Retrograde and anterograde amnesia can occur with the inability to recall events prior to or subsequent to the onset of the amnesic deficit.

The word “amnesia” refers to a memory disorder. Although many do not know it, it is a condition that can have antegrade and retrograde components. In this case, we will see what retrograde amnesia consists of, what its causes are and what to do about it.

According to information published in the Encyclopedia of Clinical Neuropsychology, in this form of amnesia the loss of memories can be partial or total. And although it has been observed after direct brain damage, it also appears to be the result of psychiatric illness.

Retrograde and anterograde amnesia

In general, the person suffering from an amnesic state has a time (they do not know what day it is, the time, etc.) and space disorientation (they do not know where they are). As we have mentioned, amnesia is a disorder that can be anterograde or retrograde.

People with anterograde amnesia have trouble creating new memories after the onset of the disorder. On the other hand, if it is retrograde or evocative, there is a difficulty in accessing the events prior to the start of it. That’s why we’ll talk about both retrograde and anterograde amnesia, but we’ll focus more on the retrograde and its types.

Types of retrograde amnesia

Retrograde amnesia has various forms of presentation. Based on its clinical manifestations, it has been classified into various types. We detail them below.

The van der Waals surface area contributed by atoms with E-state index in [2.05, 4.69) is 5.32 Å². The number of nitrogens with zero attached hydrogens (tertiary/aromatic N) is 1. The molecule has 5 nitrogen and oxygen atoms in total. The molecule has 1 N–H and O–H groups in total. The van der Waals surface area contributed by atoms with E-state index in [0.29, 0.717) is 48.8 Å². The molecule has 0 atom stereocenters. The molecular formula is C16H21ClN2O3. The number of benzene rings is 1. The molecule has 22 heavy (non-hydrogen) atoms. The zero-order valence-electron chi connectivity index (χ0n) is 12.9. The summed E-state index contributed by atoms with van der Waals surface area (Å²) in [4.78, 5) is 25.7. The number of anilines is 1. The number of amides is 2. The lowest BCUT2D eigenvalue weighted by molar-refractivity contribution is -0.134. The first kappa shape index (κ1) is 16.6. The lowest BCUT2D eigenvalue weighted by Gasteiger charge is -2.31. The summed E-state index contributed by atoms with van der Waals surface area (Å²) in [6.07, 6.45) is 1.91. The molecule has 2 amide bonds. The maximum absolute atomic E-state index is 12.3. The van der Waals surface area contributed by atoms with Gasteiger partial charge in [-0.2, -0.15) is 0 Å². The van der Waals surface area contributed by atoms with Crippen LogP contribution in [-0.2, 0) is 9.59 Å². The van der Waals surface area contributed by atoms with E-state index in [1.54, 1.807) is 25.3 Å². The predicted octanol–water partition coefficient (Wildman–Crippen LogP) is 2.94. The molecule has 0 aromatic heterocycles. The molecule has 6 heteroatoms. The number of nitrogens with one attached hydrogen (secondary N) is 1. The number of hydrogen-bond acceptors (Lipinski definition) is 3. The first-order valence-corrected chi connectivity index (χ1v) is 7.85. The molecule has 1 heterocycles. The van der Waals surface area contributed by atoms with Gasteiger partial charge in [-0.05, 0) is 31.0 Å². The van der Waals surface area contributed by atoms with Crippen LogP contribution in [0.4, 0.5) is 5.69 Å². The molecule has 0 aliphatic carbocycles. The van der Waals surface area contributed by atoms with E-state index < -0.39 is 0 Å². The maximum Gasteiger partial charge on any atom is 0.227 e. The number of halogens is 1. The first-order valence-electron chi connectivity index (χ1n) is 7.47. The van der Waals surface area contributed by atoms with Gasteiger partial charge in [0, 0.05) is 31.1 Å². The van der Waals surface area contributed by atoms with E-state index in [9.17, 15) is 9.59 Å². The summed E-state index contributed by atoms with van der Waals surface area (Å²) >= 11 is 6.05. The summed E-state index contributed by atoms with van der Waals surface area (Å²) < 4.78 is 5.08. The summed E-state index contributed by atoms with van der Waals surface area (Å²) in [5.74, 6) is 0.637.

• Pure retrograde amnesia: in these cases, there is no alteration in anterograde memory.
  • Psychogenic or dissociative retrograde amnesia: it is the inability to remember important personal information. Remembering that information is often traumatic or stressful.
  • Retrograde amnesia with time gradient: Not all memories of the past are affected in retrograde amnesia. Often the memories that are lost first are the most recent. In this way, the person can recall older events. In any case, the impact can vary from person to person.

Causes of retrograde amnesia

There are multiple factors that influence the appearance of retrograde amnesia. In most cases, the two types of amnesia mentioned are present. Also, overlap is common. Let’s see in detail its possible causes.

Traumatic brain injury

Traumatic brain injury refers to any contact trauma, such as a fall or blow to the head, but also a type of injury that occurs by acceleration and deceleration (without a direct hit), such as what occurs in car accidents.

In the case of trauma, amnesia can occur immediately, or it can appear minutes later. Also, the patient may present with headache, dizziness, nausea, vomiting and other secondary neurological signs.

In these cases, amnesia implies the loss of memory of the traumatic event (fall, blow, accident, etc.), but there is also a tendency to forget the events just before and after the head injury.

Transient global amnesia

Transient global amnesia is a clinical syndrome with characteristics of acute onset of anterograde amnesia (the inability to form new memories) and, in turn, retrograde amnesia, for the duration of the episode. It often occurs in old age, although it resolves after 24 to 48 hours.

People who suffer from it often regain their ability to name events and dates in the past. However, they are unable to recall the events that occurred during the amnesic attack. It is estimated that in 20% of patients the episode repeats at some point.

Chronic alcoholism

Alcoholism is a chronic disease that is associated with malnutrition and a wide variety of central nervous system disorders. Among the nutritional deficiencies that it causes we find that of a vitamin called thiamine or B1.

This deficit, in particular, can cause an encephalopathy (neurological disorder) called Wernicke Korsakoff’s. The same is observed both in alcoholism and in cases of severe malnutrition. The amnesia it causes is global.